Dramatis persona*

helenhead Helen Chick

I've always wanted a bumper sticker that said "I'm a female, LDS/Mormon, Scout leading, geocaching, piano-playing, bicycling, mathematics educator with a PhD in maths ... and I VOTE"!

I think this makes me a minority group of cardinality 1!

* Since there's only one of me and "personae" is plural (I think), I've gone with dramatis persona.
January 2021
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A bits-and-pieces day

[Warning: this post contains photos of spiders, and bad puns. You have been advised.]

Day 3 of our excursion involved a bit of driving, much of it on rather corrugated roads. I’m sure my Subaru loved the bouncy bits, but it was a little jarring at times, and there was nice accumulation of dirt to remove when I got home at the end of our trip. Our discomfort, however, was minor compared to what must have been experienced by a couple of hardy cyclists whom we encountered on several different occasions in our time up in the north-east corner of Tasmania, as they patiently and uncomfortably laboured along the uneven gravel roads.

Anyway, today was not particularly exciting photographically. It was dull and “flat”, but there were still interesting things to see even if the photos didn’t turn out so well.

The first two shots need an advisory warning for anyone with arachnophobia. I’d seen the little coloured spiders the previous day not far from the shore of Sloop Lagoon, but it had been too windy to keep them in focus. Today was marginally better; and the bigger spider — that I nearly walked straight into — was, at least, an easier target.



The drive up to Ansons Bay went through some interesting countryside (some of which I wish I’d stopped and photographed, but I seemed to be in one of those “keep driving” moods). In recent months I’ve become a little alarmed at the number of skeletal eucalyptus trees throughout the state, suggesting an extensive die-back problem. They’re quite photogenic, but that may not be enough of a positive for the situation!


Near Ansons Bay we drove out to Policemans Point, where there was a bird that had taken a tern for the worse (I know it is a bad tern, because if it had been a good tern there’d have been another, and as far as I could tell it was on its own).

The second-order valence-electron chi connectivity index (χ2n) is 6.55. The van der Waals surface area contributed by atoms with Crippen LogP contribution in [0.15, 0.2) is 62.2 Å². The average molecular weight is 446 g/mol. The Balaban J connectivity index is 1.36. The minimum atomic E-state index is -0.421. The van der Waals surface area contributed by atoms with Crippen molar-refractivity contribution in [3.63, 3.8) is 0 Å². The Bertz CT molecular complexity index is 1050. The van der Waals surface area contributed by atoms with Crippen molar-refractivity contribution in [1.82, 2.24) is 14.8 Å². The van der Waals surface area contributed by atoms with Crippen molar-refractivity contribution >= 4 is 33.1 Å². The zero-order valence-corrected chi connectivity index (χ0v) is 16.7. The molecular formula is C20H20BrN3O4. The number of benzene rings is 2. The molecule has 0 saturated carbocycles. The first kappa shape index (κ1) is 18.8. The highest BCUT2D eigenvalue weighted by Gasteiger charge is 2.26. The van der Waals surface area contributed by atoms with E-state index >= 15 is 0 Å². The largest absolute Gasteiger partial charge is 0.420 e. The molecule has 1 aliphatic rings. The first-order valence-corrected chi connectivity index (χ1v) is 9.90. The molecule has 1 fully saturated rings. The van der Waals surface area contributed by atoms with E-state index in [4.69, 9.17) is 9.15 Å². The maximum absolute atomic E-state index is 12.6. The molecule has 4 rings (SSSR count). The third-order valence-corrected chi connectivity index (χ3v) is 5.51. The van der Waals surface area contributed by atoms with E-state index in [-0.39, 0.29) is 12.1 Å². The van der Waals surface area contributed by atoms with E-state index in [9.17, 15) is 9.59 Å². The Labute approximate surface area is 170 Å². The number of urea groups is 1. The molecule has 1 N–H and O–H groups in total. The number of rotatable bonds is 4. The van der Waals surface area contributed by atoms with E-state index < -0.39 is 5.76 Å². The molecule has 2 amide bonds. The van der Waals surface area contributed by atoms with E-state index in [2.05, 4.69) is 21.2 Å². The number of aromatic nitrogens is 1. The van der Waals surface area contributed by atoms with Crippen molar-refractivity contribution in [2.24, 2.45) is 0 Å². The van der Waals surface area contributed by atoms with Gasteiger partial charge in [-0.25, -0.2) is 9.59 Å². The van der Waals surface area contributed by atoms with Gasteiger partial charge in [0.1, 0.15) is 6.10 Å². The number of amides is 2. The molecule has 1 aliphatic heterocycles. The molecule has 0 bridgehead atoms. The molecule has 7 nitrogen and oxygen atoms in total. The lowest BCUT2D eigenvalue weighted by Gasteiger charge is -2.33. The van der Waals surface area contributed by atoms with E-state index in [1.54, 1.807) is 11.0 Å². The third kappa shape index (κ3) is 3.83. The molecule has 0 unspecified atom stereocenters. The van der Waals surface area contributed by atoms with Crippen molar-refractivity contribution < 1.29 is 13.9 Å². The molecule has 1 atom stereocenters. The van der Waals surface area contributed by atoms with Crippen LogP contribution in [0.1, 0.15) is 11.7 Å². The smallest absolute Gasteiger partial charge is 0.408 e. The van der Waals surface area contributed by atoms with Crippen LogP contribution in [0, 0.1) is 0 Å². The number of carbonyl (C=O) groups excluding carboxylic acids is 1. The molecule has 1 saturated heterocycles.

There was also a flock of dotterels, doddering up the beach ahead of me. (They were quite a long way off: this shot was at 200mm zoom and it has been enlarged by cropping.)



We then drove out to the lighthouse at Eddystone Point, with its impressive granite block construction. The nice thing about an 18-200mm zoom is that you can shoot long-way-off dotterels, and fit in a very tall lighthouse when you’re standing quite close to it.


We drove out to Musselroe Bay where I took a whole bunch of useless photos of the tide fairly racing out of the river (not included here), and where Dad and I managed to win an argument (eventually) with some scrubby, dense boobyalla bush that was hiding an old chimney ruin and a cache. The only photo I’m including is this eroded post, sticking out of the sand.


We took a detour on our way back out, in the hope of seeing some big Forester kangaroos. This is not a big Forester kangaroo. It was fairly shy, however, and curled up in a self-preserving spiky ball when I approached too closely. (For those not familiar with the echidna, this one is about 30cm/1ft long. They snuffle for ants, and burrow underground using disjointed-looking rear feet.)


We stopped briefly at yet-another-white-beach-with-aquamarine-water-decorated-with-granite-boulders (they’re lovely, but their abundance in the north-east allowed us to jokingly turn them into a cliche!).

bIMG_1502AnotherWhiteBeachAfter reaching Bridport, locating our new abode, and having a nice dinner, we went for an evening drive. We located a cache near a placid coastal river, and took a short and very bumpy drive along some small sandy coastal dunes, before returning and catching the simple sunset on the way back.



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